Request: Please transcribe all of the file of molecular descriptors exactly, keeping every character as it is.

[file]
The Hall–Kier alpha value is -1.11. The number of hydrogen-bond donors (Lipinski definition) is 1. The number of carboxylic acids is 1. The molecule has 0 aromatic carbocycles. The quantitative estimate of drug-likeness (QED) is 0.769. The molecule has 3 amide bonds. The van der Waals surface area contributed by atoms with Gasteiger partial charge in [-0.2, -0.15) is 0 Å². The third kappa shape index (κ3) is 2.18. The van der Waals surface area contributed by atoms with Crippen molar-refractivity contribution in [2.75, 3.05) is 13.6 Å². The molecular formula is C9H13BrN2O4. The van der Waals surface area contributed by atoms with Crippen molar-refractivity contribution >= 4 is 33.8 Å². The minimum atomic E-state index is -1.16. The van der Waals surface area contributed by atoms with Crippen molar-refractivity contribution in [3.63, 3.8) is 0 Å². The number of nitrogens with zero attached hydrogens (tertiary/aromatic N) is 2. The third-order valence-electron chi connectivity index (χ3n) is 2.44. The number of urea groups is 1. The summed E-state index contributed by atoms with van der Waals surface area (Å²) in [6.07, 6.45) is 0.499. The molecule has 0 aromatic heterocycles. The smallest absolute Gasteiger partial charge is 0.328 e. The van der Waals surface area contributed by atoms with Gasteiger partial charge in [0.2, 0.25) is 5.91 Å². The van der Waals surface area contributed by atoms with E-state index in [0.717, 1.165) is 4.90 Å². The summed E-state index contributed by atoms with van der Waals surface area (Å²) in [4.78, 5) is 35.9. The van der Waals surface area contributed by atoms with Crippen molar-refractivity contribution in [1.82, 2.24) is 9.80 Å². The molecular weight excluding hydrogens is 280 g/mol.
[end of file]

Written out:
The Hall–Kier alpha value is -1.11. The number of hydrogen-bond donors (Lipinski definition) is 1. The number of carboxylic acids is 1. The molecule has 0 aromatic carbocycles. The quantitative estimate of drug-likeness (QED) is 0.769. The molecule has 3 amide bonds. The van der Waals surface area contributed by atoms with Gasteiger partial charge in [-0.2, -0.15) is 0 Å². The third kappa shape index (κ3) is 2.18. The van der Waals surface area contributed by atoms with Crippen molar-refractivity contribution in [2.75, 3.05) is 13.6 Å². The molecular formula is C9H13BrN2O4. The van der Waals surface area contributed by atoms with Crippen molar-refractivity contribution >= 4 is 33.8 Å². The minimum atomic E-state index is -1.16. The van der Waals surface area contributed by atoms with Crippen molar-refractivity contribution in [3.63, 3.8) is 0 Å². The number of nitrogens with zero attached hydrogens (tertiary/aromatic N) is 2. The third-order valence-electron chi connectivity index (χ3n) is 2.44. The number of urea groups is 1. The summed E-state index contributed by atoms with van der Waals surface area (Å²) in [6.07, 6.45) is 0.499. The molecule has 0 aromatic heterocycles. The smallest absolute Gasteiger partial charge is 0.328 e. The van der Waals surface area contributed by atoms with Gasteiger partial charge in [0.2, 0.25) is 5.91 Å². The van der Waals surface area contributed by atoms with E-state index in [0.717, 1.165) is 4.90 Å². The summed E-state index contributed by atoms with van der Waals surface area (Å²) in [4.78, 5) is 35.9. The van der Waals surface area contributed by atoms with Crippen molar-refractivity contribution in [1.82, 2.24) is 9.80 Å². The molecular weight excluding hydrogens is 280 g/mol.